Wreck leads to probe of possible deer poaching

lfabian@macon.comNovember 18, 2013 

Two severed deer heads were removed from the wreckage of a jeep that flipped at the Walnut Creek bridge on Gray Highway just before 5:15 a.m. Monday.

The driver was lying in the road when Raymond Mintz pulled up on the scene on the way to work at Reeves Construction, just up the road.

Mintz called 911 as witnesses reported the man appeared to be dead.

“He survived. I was standing by him and I was telling him not to move, he was trying to move. But the ambulance, they came on and they put him on a stretcher and took him on to the hospital,” Mintz said.

Witnesses said they smelled alcohol at the scene.

Mintz’s co-worker was driving a Mazda 626 that was involved in the accident, but he was walking around the scene before being taken to the hospital to be checked, Mintz said.

A Buick Park Avenue also was involved in the accident, said Cory Boynton, who also was headed to work at Reeves.

A brief shower had just dampened the road when the jeep apparently went into the median and clipped tall crepe myrtle trees.

Branches and dirt were strewn about the highway leading up to the mangled jeep.

“All four of the wheels and tires came off the jeep,” Boynton said.

The three-vehicle accident blocked northbound lanes of Gray Highway for about 90 minutes. Traffic backed up to the Wal-Mart entrance where vehicles could do a U-turn to Shurling Drive and take Ga. 49 into Jones County.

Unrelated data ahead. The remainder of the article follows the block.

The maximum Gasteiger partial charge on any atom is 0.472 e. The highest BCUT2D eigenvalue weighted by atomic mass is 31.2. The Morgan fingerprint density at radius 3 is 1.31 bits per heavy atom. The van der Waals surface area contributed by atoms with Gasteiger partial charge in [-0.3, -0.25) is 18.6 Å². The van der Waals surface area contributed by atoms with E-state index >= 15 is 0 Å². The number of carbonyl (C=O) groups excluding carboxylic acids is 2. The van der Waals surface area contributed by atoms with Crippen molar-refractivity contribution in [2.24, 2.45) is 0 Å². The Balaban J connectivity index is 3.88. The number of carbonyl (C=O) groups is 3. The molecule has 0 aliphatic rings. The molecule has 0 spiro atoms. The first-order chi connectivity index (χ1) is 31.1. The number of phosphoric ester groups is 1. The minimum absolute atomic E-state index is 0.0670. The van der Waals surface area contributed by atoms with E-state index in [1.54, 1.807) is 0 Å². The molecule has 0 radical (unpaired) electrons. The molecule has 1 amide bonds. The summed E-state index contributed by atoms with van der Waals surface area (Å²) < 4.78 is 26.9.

Macon police called for the Georgia Department of Natural Resources to investigate possible poaching violations after they discovered the deer heads, both with large racks of antlers.

“It is unlawful to remove the head of a deer until the deer is self-processed or surrendered to a storage facility for storage or processing,” according to the DNR website.

Capt. Bob Lynn, of the Macon DNR’s law enforcement office, said hunting at night also is illegal, so is leaving a deer carcass and only taking the head.

“That’s called wanton waste,” Lynn said. “In law, it would be called illegal dumping.”

The DNR is looking into whether the kills were properly documented.

Macon police officers Jeremiah Moneypenny and Jacob Young carried the heads by the antlers and placed them in the trunk of Young’s patrol car.

Police requested a blood alcohol test be done on the jeep driver, who was taken to The Medical Center of Central Georgia.

The identities of those involved were not immediately released.

To contact writer Liz Fabian, call 744-4303.

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